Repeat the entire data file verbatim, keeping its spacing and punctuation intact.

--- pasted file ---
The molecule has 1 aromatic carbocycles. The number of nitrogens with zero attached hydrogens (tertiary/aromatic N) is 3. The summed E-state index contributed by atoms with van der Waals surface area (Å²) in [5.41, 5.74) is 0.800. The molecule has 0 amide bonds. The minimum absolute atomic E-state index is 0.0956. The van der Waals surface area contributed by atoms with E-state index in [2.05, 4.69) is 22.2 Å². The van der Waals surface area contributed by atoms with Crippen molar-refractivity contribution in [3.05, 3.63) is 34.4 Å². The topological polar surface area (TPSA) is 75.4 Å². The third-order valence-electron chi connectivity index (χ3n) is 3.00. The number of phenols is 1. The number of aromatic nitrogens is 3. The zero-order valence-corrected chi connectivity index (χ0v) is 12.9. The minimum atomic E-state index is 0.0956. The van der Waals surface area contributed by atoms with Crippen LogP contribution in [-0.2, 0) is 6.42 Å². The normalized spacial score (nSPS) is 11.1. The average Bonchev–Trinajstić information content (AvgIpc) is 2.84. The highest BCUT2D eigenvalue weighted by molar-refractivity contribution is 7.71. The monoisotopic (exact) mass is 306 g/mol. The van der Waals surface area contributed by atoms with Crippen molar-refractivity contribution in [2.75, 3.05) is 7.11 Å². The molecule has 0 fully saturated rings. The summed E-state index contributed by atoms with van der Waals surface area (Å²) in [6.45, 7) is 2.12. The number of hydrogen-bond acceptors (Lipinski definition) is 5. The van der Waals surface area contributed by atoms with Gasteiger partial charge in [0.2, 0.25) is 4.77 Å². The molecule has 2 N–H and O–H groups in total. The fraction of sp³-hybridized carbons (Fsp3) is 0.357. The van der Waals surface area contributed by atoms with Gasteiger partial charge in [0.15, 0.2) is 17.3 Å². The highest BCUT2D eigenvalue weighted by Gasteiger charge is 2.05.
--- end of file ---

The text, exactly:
The molecule has 1 aromatic carbocycles. The number of nitrogens with zero attached hydrogens (tertiary/aromatic N) is 3. The summed E-state index contributed by atoms with van der Waals surface area (Å²) in [5.41, 5.74) is 0.800. The molecule has 0 amide bonds. The minimum absolute atomic E-state index is 0.0956. The van der Waals surface area contributed by atoms with E-state index in [2.05, 4.69) is 22.2 Å². The van der Waals surface area contributed by atoms with Crippen molar-refractivity contribution in [3.05, 3.63) is 34.4 Å². The topological polar surface area (TPSA) is 75.4 Å². The third-order valence-electron chi connectivity index (χ3n) is 3.00. The number of phenols is 1. The number of aromatic nitrogens is 3. The zero-order valence-corrected chi connectivity index (χ0v) is 12.9. The minimum atomic E-state index is 0.0956. The van der Waals surface area contributed by atoms with Crippen LogP contribution in [-0.2, 0) is 6.42 Å². The normalized spacial score (nSPS) is 11.1. The average Bonchev–Trinajstić information content (AvgIpc) is 2.84. The highest BCUT2D eigenvalue weighted by molar-refractivity contribution is 7.71. The monoisotopic (exact) mass is 306 g/mol. The van der Waals surface area contributed by atoms with Crippen molar-refractivity contribution in [2.75, 3.05) is 7.11 Å². The molecule has 0 fully saturated rings. The summed E-state index contributed by atoms with van der Waals surface area (Å²) in [6.45, 7) is 2.12. The number of hydrogen-bond acceptors (Lipinski definition) is 5. The van der Waals surface area contributed by atoms with Gasteiger partial charge in [0.2, 0.25) is 4.77 Å². The molecule has 2 N–H and O–H groups in total. The fraction of sp³-hybridized carbons (Fsp3) is 0.357. The van der Waals surface area contributed by atoms with Gasteiger partial charge in [0.15, 0.2) is 17.3 Å². The highest BCUT2D eigenvalue weighted by Gasteiger charge is 2.05.